Corey Thomas, CEO of Rapid7 and one of our co-founders, pushes himself and his team to think about the things that they and no one else in the organization can address.

That’s where his executive team spends their time. “Management teams that let routine agendas dictate their focus abdicate their responsibility to lead,” cautions Thomas. “Frequently, the most important things are unexpected and changing.

The ability of the team to know and discuss the most impactful things is critical.” One of the keys to success is agility — adapting to the most important priorities of your organization right now.

Share A Pre-Read

Prepare to prepare. Treat this like a board meeting — make sure your team is able to hit the ground running, by asking each management team member to share any background that’s relevant to the conversation in advance.

Your agenda should dictate which context will be most helpful for you team. This could include the strategic rationale for a new proposed project, new market data, insight from a pricing study or customer development effort.

If you’re planning to discuss specific items to prioritize for the quarter, make sure you have enough context to understand the associated complexity, resources required, and potential impact to the arch of your business.

Gather the materials, and share them with your team, along with the agenda, with at least 48 hours’ notice.

Build Trust

We spend so much time working with people, that sometimes we barely know them — the experiences that have shaped the way they view the world and what motivates them.

One of the things I found most effective about our management team meetings at Pluralsight was that we always kicked off with an exercise aimed at reconnecting us as a team. Sure, we held weekly management team meetings and were constantly in collaboration, but those interactions were all business.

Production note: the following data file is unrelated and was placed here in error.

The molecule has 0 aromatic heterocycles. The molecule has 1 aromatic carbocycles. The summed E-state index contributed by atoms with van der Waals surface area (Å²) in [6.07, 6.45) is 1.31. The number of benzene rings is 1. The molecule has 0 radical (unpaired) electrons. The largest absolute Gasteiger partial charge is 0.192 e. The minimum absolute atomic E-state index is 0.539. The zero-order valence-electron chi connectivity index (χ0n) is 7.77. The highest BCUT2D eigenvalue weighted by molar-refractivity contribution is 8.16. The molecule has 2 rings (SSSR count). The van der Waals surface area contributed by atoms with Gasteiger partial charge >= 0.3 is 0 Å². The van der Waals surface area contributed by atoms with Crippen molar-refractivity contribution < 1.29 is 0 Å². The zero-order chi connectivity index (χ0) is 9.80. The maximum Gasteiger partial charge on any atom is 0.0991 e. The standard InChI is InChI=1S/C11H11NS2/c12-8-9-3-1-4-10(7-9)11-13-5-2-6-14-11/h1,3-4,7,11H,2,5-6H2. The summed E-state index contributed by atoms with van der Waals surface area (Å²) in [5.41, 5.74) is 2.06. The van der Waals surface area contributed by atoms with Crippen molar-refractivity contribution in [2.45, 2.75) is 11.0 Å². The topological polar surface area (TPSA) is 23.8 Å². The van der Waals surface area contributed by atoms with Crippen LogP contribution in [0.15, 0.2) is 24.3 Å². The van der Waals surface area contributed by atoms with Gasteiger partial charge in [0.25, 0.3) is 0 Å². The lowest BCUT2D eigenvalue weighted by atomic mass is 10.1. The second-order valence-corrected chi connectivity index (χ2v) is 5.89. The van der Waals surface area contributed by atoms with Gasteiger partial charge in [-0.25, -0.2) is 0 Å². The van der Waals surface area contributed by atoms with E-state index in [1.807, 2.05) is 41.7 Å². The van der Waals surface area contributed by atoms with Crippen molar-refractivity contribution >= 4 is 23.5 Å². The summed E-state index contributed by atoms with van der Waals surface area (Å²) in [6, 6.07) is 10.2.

Starting the day focused on each other helped us build trust before we dug into what were sometimes difficult conversations about the future of the organization.

Patrick Lencioni’s The Advantage was particularly helpful to our team as a resource. Lencioni’s Personal Histories exercise is a simple but powerful way to connect with your team on a deeper level.

Personal Histories Exercise

Go around the table and have everyone answer three questions about themselves:

  1. Where did you grow up?
  2. How many siblings do you have and where do you fall in that order?
  3. Describe a unique or interesting challenge or experience from your childhood.

The responses will surprise you. I’ve tried this exercise with several teams, and find that each person’s willingness to open up and share something personal deepens the overall connection of the group, and invites the next person to share something equally personal.

The exercise has helped us understand people’s individual motivations, develop insight about behaviors they exhibit with colleagues, and generally strengthen empathy among the team.

Whatever approach you choose, the goal is to move the focus from your work to your relationships with each other.

Create Clarity

A few weeks ago, we completed our most recent quarterly strategic planning session at Pillar. We use a version of this downloadable Company Playbook adapted from

The Advantage to align around common themes and quarterly objectives. There are plenty of tools and approaches you can use as frameworks for for planning — what’s important is to align around key decisions, actions and ownership.

During the session, our team had plenty of open discussion that veered in interesting directions, but we always made sure to the close the loop with, “What did we decide here?